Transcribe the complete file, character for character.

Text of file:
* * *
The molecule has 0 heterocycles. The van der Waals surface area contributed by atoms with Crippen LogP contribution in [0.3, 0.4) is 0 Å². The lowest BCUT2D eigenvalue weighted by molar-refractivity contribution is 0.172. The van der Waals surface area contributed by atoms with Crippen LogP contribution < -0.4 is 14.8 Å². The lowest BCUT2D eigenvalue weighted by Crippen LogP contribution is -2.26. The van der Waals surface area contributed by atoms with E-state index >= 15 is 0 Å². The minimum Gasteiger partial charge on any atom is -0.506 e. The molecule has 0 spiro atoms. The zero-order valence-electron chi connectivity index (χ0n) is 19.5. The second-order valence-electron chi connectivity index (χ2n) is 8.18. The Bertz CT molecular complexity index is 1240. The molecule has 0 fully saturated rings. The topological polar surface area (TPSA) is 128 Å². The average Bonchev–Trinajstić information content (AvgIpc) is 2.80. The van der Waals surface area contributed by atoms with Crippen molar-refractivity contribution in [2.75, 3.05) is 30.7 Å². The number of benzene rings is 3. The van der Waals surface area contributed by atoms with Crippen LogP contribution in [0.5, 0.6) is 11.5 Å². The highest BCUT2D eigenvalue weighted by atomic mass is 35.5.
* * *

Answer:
The molecule has 0 heterocycles. The van der Waals surface area contributed by atoms with Crippen LogP contribution in [0.3, 0.4) is 0 Å². The lowest BCUT2D eigenvalue weighted by molar-refractivity contribution is 0.172. The van der Waals surface area contributed by atoms with Crippen LogP contribution < -0.4 is 14.8 Å². The lowest BCUT2D eigenvalue weighted by Crippen LogP contribution is -2.26. The van der Waals surface area contributed by atoms with E-state index >= 15 is 0 Å². The minimum Gasteiger partial charge on any atom is -0.506 e. The molecule has 0 spiro atoms. The zero-order valence-electron chi connectivity index (χ0n) is 19.5. The second-order valence-electron chi connectivity index (χ2n) is 8.18. The Bertz CT molecular complexity index is 1240. The molecule has 0 fully saturated rings. The topological polar surface area (TPSA) is 128 Å². The average Bonchev–Trinajstić information content (AvgIpc) is 2.80. The van der Waals surface area contributed by atoms with Crippen molar-refractivity contribution in [2.75, 3.05) is 30.7 Å². The number of benzene rings is 3. The van der Waals surface area contributed by atoms with Crippen LogP contribution in [0.5, 0.6) is 11.5 Å². The highest BCUT2D eigenvalue weighted by atomic mass is 35.5.